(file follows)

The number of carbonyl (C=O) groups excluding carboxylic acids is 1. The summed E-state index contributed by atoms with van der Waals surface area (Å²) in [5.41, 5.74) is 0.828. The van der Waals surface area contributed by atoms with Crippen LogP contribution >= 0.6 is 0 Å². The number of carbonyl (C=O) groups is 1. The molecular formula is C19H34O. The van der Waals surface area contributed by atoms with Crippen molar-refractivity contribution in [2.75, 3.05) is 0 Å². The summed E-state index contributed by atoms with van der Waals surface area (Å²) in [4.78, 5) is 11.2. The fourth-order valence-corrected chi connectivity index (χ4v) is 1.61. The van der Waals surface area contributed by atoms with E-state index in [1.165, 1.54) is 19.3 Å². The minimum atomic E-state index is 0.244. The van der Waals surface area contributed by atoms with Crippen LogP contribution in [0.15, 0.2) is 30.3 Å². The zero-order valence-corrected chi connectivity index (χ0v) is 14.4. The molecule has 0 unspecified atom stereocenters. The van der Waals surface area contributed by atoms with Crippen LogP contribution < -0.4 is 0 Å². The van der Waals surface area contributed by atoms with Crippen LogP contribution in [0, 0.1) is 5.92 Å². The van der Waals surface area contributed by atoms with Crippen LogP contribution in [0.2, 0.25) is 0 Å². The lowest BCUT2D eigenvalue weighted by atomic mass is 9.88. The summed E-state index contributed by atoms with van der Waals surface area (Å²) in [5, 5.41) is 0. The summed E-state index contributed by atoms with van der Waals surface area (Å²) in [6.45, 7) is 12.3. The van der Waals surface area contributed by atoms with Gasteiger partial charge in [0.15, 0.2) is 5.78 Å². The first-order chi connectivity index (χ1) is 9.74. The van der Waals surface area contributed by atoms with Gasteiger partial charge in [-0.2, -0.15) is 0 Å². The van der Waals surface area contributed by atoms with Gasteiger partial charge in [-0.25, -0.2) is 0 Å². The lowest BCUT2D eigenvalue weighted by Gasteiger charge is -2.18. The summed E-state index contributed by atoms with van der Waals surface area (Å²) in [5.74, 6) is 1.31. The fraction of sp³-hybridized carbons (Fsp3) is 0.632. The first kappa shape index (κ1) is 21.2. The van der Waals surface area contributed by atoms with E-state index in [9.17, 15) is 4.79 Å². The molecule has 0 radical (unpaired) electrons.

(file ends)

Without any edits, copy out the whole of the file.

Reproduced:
The number of carbonyl (C=O) groups excluding carboxylic acids is 1. The summed E-state index contributed by atoms with van der Waals surface area (Å²) in [5.41, 5.74) is 0.828. The van der Waals surface area contributed by atoms with Crippen LogP contribution >= 0.6 is 0 Å². The number of carbonyl (C=O) groups is 1. The molecular formula is C19H34O. The van der Waals surface area contributed by atoms with Crippen molar-refractivity contribution in [2.75, 3.05) is 0 Å². The summed E-state index contributed by atoms with van der Waals surface area (Å²) in [4.78, 5) is 11.2. The fourth-order valence-corrected chi connectivity index (χ4v) is 1.61. The van der Waals surface area contributed by atoms with E-state index in [1.165, 1.54) is 19.3 Å². The minimum atomic E-state index is 0.244. The van der Waals surface area contributed by atoms with Crippen LogP contribution in [0.15, 0.2) is 30.3 Å². The zero-order valence-corrected chi connectivity index (χ0v) is 14.4. The molecule has 0 unspecified atom stereocenters. The van der Waals surface area contributed by atoms with Crippen LogP contribution < -0.4 is 0 Å². The van der Waals surface area contributed by atoms with Crippen LogP contribution in [0, 0.1) is 5.92 Å². The van der Waals surface area contributed by atoms with Crippen LogP contribution in [0.2, 0.25) is 0 Å². The lowest BCUT2D eigenvalue weighted by atomic mass is 9.88. The summed E-state index contributed by atoms with van der Waals surface area (Å²) in [5, 5.41) is 0. The summed E-state index contributed by atoms with van der Waals surface area (Å²) in [6.45, 7) is 12.3. The van der Waals surface area contributed by atoms with Gasteiger partial charge in [0.15, 0.2) is 5.78 Å². The first-order chi connectivity index (χ1) is 9.74. The van der Waals surface area contributed by atoms with Gasteiger partial charge in [-0.2, -0.15) is 0 Å². The van der Waals surface area contributed by atoms with Gasteiger partial charge in [-0.25, -0.2) is 0 Å². The lowest BCUT2D eigenvalue weighted by Gasteiger charge is -2.18. The summed E-state index contributed by atoms with van der Waals surface area (Å²) in [5.74, 6) is 1.31. The fraction of sp³-hybridized carbons (Fsp3) is 0.632. The first kappa shape index (κ1) is 21.2. The van der Waals surface area contributed by atoms with E-state index in [9.17, 15) is 4.79 Å². The molecule has 0 radical (unpaired) electrons.